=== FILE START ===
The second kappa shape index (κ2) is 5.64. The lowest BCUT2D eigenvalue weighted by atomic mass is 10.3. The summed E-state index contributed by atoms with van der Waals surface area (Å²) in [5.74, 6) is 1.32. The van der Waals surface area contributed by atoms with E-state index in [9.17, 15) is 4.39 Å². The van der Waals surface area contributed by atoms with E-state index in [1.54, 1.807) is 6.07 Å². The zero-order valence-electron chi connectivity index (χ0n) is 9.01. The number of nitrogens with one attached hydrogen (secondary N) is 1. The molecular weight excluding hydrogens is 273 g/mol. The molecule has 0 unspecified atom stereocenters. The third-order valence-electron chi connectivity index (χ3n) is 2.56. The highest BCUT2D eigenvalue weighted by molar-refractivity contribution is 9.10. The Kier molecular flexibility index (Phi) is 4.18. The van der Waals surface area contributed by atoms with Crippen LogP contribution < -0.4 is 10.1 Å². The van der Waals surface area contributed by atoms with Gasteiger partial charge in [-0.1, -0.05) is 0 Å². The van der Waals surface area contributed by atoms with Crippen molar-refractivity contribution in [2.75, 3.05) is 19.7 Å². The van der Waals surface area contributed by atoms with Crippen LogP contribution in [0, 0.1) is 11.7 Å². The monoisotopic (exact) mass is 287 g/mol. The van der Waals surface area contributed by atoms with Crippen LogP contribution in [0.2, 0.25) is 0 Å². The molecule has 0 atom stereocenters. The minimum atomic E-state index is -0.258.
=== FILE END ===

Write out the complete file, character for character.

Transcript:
The second kappa shape index (κ2) is 5.64. The lowest BCUT2D eigenvalue weighted by atomic mass is 10.3. The summed E-state index contributed by atoms with van der Waals surface area (Å²) in [5.74, 6) is 1.32. The van der Waals surface area contributed by atoms with E-state index in [9.17, 15) is 4.39 Å². The van der Waals surface area contributed by atoms with E-state index in [1.54, 1.807) is 6.07 Å². The zero-order valence-electron chi connectivity index (χ0n) is 9.01. The number of nitrogens with one attached hydrogen (secondary N) is 1. The molecular weight excluding hydrogens is 273 g/mol. The molecule has 0 unspecified atom stereocenters. The third-order valence-electron chi connectivity index (χ3n) is 2.56. The highest BCUT2D eigenvalue weighted by molar-refractivity contribution is 9.10. The Kier molecular flexibility index (Phi) is 4.18. The van der Waals surface area contributed by atoms with Crippen LogP contribution < -0.4 is 10.1 Å². The van der Waals surface area contributed by atoms with Gasteiger partial charge in [-0.1, -0.05) is 0 Å². The van der Waals surface area contributed by atoms with Crippen molar-refractivity contribution in [2.75, 3.05) is 19.7 Å². The van der Waals surface area contributed by atoms with Crippen LogP contribution in [0, 0.1) is 11.7 Å². The monoisotopic (exact) mass is 287 g/mol. The van der Waals surface area contributed by atoms with Crippen LogP contribution in [0.2, 0.25) is 0 Å². The molecule has 0 atom stereocenters. The minimum atomic E-state index is -0.258.